President Robert Mugabe shows no sign of retiring or surrendering power to the growing opposition party in Zimbabwe. Martin Meredith's Our Votes Our Guns: Robert Mugabe and the Tragedy of Zimbabwe published by Public Affairs, June 2003, provides the background to one of this week's crises in Africa.
At independence, Zimbabwe was one of the countries in the southern part of Africa with a very solid economic standing. It had the infrastructure and the systems in place for a continued progress of the economy and the country as a whole. Mugabe himself was an acclaimed hero: “the
This paper examines some ethical challenges manifested in the media coverage of the Zimbabwe land crisis since it escalated in 2002. The crisis has mainly been around issues of land; with seizure of land from dominating white-minority farmers, for redistribution amongst the black-majority population. Beyond the re-settlement policy, a sky-rocketing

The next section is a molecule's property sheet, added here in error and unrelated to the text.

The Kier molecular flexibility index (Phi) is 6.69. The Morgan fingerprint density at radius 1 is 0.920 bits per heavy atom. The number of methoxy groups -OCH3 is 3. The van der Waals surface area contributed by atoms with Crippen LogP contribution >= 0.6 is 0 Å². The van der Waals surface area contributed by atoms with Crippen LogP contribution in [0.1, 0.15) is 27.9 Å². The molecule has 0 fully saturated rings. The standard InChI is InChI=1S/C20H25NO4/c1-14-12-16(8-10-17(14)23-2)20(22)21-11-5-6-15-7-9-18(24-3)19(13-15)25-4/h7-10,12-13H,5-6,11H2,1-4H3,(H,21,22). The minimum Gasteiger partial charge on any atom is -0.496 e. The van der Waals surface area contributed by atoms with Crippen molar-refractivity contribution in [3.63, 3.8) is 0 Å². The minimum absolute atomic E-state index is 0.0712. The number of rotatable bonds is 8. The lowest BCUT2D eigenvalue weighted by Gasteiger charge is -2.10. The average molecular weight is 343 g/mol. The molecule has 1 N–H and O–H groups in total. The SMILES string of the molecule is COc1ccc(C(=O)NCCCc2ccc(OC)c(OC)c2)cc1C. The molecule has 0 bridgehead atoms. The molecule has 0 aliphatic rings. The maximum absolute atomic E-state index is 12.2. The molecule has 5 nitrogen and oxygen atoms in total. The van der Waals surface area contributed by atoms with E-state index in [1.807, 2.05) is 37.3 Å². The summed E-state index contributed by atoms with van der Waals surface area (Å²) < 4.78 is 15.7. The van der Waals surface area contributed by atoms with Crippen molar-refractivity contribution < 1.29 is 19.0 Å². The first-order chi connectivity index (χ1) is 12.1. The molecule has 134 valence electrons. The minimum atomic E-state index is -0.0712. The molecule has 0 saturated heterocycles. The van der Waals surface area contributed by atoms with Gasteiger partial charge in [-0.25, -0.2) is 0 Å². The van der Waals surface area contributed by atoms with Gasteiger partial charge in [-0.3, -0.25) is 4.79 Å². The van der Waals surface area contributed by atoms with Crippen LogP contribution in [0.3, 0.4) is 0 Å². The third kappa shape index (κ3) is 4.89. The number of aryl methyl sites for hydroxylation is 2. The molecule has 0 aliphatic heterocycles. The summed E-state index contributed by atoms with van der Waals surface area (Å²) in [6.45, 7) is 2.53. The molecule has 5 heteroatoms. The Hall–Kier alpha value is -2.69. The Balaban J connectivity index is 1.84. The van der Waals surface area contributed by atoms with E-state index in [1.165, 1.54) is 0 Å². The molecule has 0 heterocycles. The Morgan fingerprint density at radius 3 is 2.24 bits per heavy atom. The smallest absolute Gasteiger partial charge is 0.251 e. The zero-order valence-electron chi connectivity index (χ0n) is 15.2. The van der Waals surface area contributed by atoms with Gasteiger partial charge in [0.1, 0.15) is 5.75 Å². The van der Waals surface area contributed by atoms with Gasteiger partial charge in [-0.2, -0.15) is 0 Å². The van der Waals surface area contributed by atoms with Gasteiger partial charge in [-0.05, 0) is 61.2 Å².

An interview with Cyprian Mkhuseli CyprianVimba, a South African human Rights Lawyer, portrays some of the issues that face his country, that only last week has celebrated a decade of democracy and liberation. He finds that black South Africans responses to white role are fundamentally conciliatory.
Dr Jephias Mapuva and Loveness Muyengwa-Mapuva discuss the potential of Zimbabwe's 2013 constitutional reform to decentralize governmental powers and bolster democratic participation in local governance while also recognizing the many challenges to its implementation.
Zimbabwe's new constitution provides a legal framework for a devolved system of governance. Harmonizing with this new system, Jephias Mapuva suggests, will be to the benefit of local authorities, and the nation as a whole.